My greeting to the community,
(feel free to skip over)
I’ve been reading this forum for months. I’ve learned heaps from everyone, thank you. Special appreciation goes out to Norman, who is tirelessly helping people on seemingly every post I read, and they go back years. I don’t know how you do it mate, but thank you for being so patient with all of us.
This is a field of translucent cubes, as might be drawn by a cube-game engine with a chunk size of 10x10. What we see in this image is that the transparent meshes are cumulative with other meshes but we don’t see the meshes being cumulative with themselves. But this is only the case when we look in the positive-x, positive-z direction.
Same meshes viewed from the the other side, that is upstream into the negative-x, negative-z direction. From this direction they appear as expected. But as I will show, it’s not just about viewing direction.
Here we see a blob of blocks rendered as 1 or more custom meshes, (I wish I knew how many) with self accumulation working on one side and not on the other.
Same blob, same side, all I did was translate the camera to the left just a tad and the missing shading popped into view. If you look at the white crosshair in the red pickbox, you can see by how much the camera moved. The shading will reliably appear and disappear depending on the exact camera position. But that’s not the worst of it.
Data structure wise, we’re looking at some “land” blocks where they form a flat plain in the foreground and rise up a hill in the back. Then there is a layer of “water” blocks, exactly one block thick, laying over the land. So the water blocks form a stair-step pattern that mimics the land blocks The mesh renderer comes through intending to represent the water blocks as fully formed perfect cubes. Only the faces of the water cubes that are adjacent to air are drawn. Both the land and the water are on the same texture atlas and are drawn as the same mesh, with each individual mesh covering a 10x10 block area. So the water should as a whole form a closed skin with nothing inside. Each individual mesh however, is like a pair of floating blankets. One for the land skin and one for water skin.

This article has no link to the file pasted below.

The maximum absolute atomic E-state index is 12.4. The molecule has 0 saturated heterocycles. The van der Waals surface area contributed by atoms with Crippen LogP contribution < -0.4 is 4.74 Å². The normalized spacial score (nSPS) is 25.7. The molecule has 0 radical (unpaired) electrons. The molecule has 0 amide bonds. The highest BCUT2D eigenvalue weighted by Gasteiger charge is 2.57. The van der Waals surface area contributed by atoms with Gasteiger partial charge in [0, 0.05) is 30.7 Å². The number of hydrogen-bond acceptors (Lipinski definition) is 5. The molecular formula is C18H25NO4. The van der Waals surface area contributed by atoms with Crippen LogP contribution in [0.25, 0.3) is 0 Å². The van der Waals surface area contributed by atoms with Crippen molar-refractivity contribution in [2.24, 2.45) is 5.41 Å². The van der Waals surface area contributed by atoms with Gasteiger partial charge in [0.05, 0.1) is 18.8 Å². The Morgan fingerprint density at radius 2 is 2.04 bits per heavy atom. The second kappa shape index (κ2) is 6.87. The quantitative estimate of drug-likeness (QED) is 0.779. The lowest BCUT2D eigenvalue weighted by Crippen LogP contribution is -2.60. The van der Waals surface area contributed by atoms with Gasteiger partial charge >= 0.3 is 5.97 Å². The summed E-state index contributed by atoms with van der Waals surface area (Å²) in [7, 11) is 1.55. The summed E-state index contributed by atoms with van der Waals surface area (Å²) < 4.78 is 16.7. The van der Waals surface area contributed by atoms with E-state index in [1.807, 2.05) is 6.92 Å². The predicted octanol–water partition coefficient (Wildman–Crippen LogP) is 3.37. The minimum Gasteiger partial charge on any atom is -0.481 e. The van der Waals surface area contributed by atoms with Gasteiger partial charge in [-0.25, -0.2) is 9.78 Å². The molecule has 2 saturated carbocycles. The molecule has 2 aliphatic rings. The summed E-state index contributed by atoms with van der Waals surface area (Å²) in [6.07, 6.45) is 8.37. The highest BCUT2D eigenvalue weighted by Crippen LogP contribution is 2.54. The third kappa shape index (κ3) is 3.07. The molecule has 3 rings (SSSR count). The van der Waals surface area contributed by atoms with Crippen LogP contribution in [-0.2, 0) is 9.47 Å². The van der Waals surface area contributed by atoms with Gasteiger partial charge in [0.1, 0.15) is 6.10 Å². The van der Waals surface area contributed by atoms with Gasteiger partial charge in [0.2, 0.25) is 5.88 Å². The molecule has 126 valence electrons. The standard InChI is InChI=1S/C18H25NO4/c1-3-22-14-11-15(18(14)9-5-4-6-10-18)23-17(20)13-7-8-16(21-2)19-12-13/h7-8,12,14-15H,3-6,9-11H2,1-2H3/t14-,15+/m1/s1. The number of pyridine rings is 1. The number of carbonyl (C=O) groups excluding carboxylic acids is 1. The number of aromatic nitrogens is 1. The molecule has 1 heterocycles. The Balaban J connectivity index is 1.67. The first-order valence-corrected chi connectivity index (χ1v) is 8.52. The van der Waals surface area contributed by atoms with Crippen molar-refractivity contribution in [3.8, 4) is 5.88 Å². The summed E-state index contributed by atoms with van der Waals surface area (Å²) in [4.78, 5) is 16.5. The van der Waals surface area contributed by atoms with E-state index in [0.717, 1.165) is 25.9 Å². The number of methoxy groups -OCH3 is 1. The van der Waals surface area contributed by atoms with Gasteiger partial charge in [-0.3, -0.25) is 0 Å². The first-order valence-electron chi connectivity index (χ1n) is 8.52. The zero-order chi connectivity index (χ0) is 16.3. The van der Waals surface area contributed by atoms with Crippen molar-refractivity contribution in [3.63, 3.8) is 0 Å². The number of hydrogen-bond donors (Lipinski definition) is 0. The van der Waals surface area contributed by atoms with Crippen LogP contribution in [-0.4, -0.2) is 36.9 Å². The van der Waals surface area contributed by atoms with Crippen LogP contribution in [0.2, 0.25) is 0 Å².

Now this is the serious problem. At the edges of the individual meshes the transparent parts of the mesh will intermittently fail to render properly.
If I move the camera around a bit to get the error to flicker off, you can the see meshes are actually aligned and contiguous.
Things I’ve tried:
All 6 images are using Transparent QueueBucket.
If I don’t use Transparent QueueBucket, the problem is on every edge, everywhere, all the time. Using Transparent QueueBucket reduces the problem to about 10%, with flickering holes in some but not all meshes.
I’ve been through the settings on this page: Material Definitions Properties
[java]setDepthWrite[/java] The DepthWrite toggle did help with image #5, in that the cracks in the blue transparent water mesh
showed the brown mesh behind it instead of just showing sky. But it’s still horrible.
[java]setAlphaFallOff[/java] The setAlphaFallOff setting had no useful results. Tried values from 0.01 to 1.0. Values above 0.3 tended to make things disappear, if I recall correctly.
I tried putting the actual transparency into the texture, as well as getting there by setting the alpha of the verticies. No difference.
My research turned up this thread:
Transparency in Android
Even though I’m using a PC and not Android.
Thinking maybe my video card was the problem, I ran this program on another computer with different hardware. Same results. Both computers use Windows 7 ultimate 64bit.
I tried the “ShowNormals” material. The normals all appear to be correct.
I don’t know if these issues all stem from the same problem or if they’re 3 separate problems. They seem to all be related to the Z-buffer.
Thank you to anyone who bothers to try and help.